Monday, June 22, 2009
SARASOTA – Since surviving Somalia’s “Black Hawk Down” carnage in 1993, decorated Army veteran and University of Florida journalism school grad Keni Thomas has had one of those marquee careers that raises logical questions about destiny and fate. As part of The Patterson Foundation’s Legacy of Valor campaign to honor veterans, the Junior League of Sarasota and the Junior League of Manatee County are hosting Thomas at an 11 a.m. luncheon at Dolphin Aviation in Sarasota. Patterson’s Legacy project hopes to draw attention to veterans issues and Sarasota National Cemetery, where construction work on Patriot Plaza will turn the memorial into a national showcase. On Oct. 3, 1993, Thomas was with the elite 75th Ranger Regiment coordinating with Delta Force operatives to capture Somali militia bosses gathering in the nation’s capital. The targets had been attacking United Nations peacekeepers and sabotaging humanitarian relief efforts.
* October 1993 — Eighteen U.S. servicemen, all of them part of a humanitarian mission to Somalia, are killed in an ambush in Mogadishu. Bin Laden later says that some Arab Afghans were involved in the killings and calls Americans “paper tigers” because they withdrew from Somalia shortly after the soldiers’ deaths
* February 1998 — Bin Laden and al-Zawahiri endorse a fatwa under the banner of the “International Islamic Front for Jihad on the Jews and Crusaders.” This fatwa, published in the newspaper, Al-Quds Al-Arabi, on February 23, 1998, states that Muslims should kill Americans — including civilians — anywhere in the world.
* May 7, 1998 — Bin Laden associate Mohammed Atef sends Khaled al Fawwaz a letter discussing the endorsement by bin Laden of a fatwa issued by the “Ulema Union of Afghanistan” which termed the U.S. army the “enemies of Islam” and declared jihad against the United States and its followers. The fatwa is subsequently published in Al-Quds Al-Arabi.
* May 29, 1998 — Bin Laden issues a statement titled “The Nuclear Bomb of Islam,” under the banner of the “International Islamic Front for Fighting the Jews and Crusaders.” In it, he states that “it is the duty of Muslims to prepare as much force as possible to terrorize the enemies of God.”
* August 7, 1998 — A pair of truck bombs explodes outside the U.S. embassies in Nairobi, Kenya, and Dar es Salaam, Tanzania. Some 224 people are killed.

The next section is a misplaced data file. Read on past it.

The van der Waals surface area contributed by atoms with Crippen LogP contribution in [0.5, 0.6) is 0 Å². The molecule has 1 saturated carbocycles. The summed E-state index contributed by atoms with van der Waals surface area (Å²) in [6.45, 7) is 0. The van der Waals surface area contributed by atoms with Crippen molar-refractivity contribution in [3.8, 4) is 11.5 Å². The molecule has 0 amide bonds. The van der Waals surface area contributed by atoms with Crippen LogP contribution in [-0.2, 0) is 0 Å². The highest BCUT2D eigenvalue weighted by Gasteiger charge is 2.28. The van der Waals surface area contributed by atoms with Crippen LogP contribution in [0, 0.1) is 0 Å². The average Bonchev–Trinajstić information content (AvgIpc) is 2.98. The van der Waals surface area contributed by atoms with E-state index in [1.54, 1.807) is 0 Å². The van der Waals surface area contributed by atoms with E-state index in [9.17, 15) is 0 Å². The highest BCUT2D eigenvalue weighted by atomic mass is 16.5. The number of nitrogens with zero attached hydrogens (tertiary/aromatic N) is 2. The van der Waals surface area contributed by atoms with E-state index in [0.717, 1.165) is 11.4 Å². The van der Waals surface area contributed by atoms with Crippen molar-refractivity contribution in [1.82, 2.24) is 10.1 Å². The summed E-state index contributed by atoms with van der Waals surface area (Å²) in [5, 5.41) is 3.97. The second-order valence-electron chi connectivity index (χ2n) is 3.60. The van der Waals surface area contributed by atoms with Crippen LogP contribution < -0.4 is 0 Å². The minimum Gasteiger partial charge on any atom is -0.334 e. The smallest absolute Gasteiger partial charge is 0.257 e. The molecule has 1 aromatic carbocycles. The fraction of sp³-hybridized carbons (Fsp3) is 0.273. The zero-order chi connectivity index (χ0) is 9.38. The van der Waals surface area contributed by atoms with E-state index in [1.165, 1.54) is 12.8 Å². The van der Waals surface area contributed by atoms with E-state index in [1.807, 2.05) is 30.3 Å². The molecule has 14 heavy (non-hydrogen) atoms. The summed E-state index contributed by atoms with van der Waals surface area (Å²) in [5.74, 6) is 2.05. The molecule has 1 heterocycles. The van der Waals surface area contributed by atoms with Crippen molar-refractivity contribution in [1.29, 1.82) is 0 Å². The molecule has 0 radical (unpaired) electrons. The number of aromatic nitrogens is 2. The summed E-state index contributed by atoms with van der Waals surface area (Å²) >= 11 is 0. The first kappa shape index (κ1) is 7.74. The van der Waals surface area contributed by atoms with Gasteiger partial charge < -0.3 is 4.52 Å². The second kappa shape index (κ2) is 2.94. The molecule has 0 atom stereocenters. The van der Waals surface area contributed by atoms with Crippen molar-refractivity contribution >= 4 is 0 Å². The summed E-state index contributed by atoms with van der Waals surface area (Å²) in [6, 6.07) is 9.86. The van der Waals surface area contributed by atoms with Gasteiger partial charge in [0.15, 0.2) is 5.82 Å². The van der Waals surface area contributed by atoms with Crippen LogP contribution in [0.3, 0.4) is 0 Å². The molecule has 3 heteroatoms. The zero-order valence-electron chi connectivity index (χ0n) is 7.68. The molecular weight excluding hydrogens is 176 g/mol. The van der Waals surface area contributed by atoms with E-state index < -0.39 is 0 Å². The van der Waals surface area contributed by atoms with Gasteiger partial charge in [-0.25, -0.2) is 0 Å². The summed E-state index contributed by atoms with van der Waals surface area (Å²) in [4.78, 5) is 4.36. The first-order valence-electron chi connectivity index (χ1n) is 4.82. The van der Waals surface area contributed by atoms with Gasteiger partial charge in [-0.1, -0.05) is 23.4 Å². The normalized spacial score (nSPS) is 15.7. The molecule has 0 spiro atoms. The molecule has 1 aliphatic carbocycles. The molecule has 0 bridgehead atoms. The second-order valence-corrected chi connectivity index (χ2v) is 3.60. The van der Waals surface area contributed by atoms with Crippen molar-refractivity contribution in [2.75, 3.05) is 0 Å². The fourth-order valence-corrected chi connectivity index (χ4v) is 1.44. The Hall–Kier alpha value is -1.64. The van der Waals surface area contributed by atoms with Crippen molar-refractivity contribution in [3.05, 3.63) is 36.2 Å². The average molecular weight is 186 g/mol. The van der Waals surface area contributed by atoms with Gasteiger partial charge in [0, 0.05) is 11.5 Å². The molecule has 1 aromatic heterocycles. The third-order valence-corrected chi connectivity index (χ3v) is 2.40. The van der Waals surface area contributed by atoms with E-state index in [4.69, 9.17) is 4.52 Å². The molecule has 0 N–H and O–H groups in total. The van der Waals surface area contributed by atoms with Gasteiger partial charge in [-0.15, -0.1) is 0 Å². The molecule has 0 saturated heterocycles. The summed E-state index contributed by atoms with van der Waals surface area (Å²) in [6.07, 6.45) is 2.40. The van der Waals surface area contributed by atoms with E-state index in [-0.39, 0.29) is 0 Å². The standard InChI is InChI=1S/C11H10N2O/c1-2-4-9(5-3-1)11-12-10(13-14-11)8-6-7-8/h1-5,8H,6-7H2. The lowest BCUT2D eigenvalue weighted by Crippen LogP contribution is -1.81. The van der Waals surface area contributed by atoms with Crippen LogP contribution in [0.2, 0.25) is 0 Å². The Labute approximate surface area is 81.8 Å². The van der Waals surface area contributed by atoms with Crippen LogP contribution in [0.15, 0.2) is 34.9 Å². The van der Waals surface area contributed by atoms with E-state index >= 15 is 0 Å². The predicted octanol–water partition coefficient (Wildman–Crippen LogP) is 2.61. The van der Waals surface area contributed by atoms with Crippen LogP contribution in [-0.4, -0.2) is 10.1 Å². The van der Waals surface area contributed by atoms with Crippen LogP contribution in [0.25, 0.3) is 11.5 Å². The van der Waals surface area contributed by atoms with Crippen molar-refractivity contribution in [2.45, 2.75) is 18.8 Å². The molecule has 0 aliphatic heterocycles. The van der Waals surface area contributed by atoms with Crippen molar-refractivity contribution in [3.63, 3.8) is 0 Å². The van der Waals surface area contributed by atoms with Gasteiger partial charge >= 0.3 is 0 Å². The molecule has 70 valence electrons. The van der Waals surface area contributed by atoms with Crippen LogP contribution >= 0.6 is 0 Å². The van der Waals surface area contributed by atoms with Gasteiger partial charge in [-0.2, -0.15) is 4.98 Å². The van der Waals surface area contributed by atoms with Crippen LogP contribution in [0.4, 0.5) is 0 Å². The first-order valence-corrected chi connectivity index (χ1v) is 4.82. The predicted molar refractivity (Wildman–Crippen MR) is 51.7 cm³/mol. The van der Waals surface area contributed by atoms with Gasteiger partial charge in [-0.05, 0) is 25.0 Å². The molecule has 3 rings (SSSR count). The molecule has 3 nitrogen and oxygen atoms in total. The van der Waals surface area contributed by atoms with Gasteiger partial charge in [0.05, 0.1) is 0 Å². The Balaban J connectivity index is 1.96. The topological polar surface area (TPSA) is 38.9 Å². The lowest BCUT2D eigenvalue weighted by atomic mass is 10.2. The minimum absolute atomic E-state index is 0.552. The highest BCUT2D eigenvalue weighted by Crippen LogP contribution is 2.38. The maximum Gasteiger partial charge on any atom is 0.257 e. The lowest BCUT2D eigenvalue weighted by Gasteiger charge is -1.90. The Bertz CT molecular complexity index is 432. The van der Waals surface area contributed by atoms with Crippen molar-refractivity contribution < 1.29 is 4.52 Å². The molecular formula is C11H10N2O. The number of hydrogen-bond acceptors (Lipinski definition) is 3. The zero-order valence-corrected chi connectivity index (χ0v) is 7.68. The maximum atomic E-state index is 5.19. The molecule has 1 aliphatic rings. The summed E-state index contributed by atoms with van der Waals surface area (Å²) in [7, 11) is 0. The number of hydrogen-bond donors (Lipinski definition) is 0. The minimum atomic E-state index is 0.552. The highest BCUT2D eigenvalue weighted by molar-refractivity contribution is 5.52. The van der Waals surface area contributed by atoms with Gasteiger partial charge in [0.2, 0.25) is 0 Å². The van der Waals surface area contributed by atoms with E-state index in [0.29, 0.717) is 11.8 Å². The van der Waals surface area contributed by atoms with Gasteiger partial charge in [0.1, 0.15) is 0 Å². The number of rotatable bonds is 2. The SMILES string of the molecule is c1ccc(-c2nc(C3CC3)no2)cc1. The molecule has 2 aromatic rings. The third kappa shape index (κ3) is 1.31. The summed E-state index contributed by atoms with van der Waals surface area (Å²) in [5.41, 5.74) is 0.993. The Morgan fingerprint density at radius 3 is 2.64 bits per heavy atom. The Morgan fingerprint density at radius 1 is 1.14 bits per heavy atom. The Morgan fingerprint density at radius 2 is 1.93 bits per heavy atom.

* November 1998 — Bin Laden is indicted in the United States on 224 counts of murder — one for each death in the Kenya and Tanzania embassy bombings.
* June 7, 1999– Bin Laden appears for the first time on the FBI’s Ten Most Wanted fugitives list.
* May 2000 — Muslim separatist guerrillas who seized 21 hostages at a diving resort in Malaysia publicly announce that they are being supported by bin Laden.
* October 12, 2000 — Bin Laden is linked to the attack on the USS Cole in Yemen, which left 17 U.S. sailors dead and another 39 injured.
* 2000 — Algerian Ahmed Ressam pleads guilty in connection with a failed plot to bomb Los Angeles International Airport during the millennium celebrations. He claims he was trained in urban warfare and explosives at a camp in Afghanistan run by bin Laden.
* May 29, 2001– Four of bin Laden’s alleged supporters are convicted of the 1998 bombings of the U.S. embassies in Africa.
* August 14, 2001 — Bin Laden’s last statement prior to the September 11, 2001, terrorist attacks is given to Al Rai Al Aam newspaper.
* September 2001 — Four U.S. commercial aircraft are commandered in flight by 19 hijackers. Two are flown into the World Trade Center in New York, another into the Pentagon just outside Washington, and the fourth, headed to an unknown target, crashes in a field near Shanksville, Pennsylvania. More than 3,000 people are killed. Soon thereafter, the U.S. government names bin Laden as a prime suspect.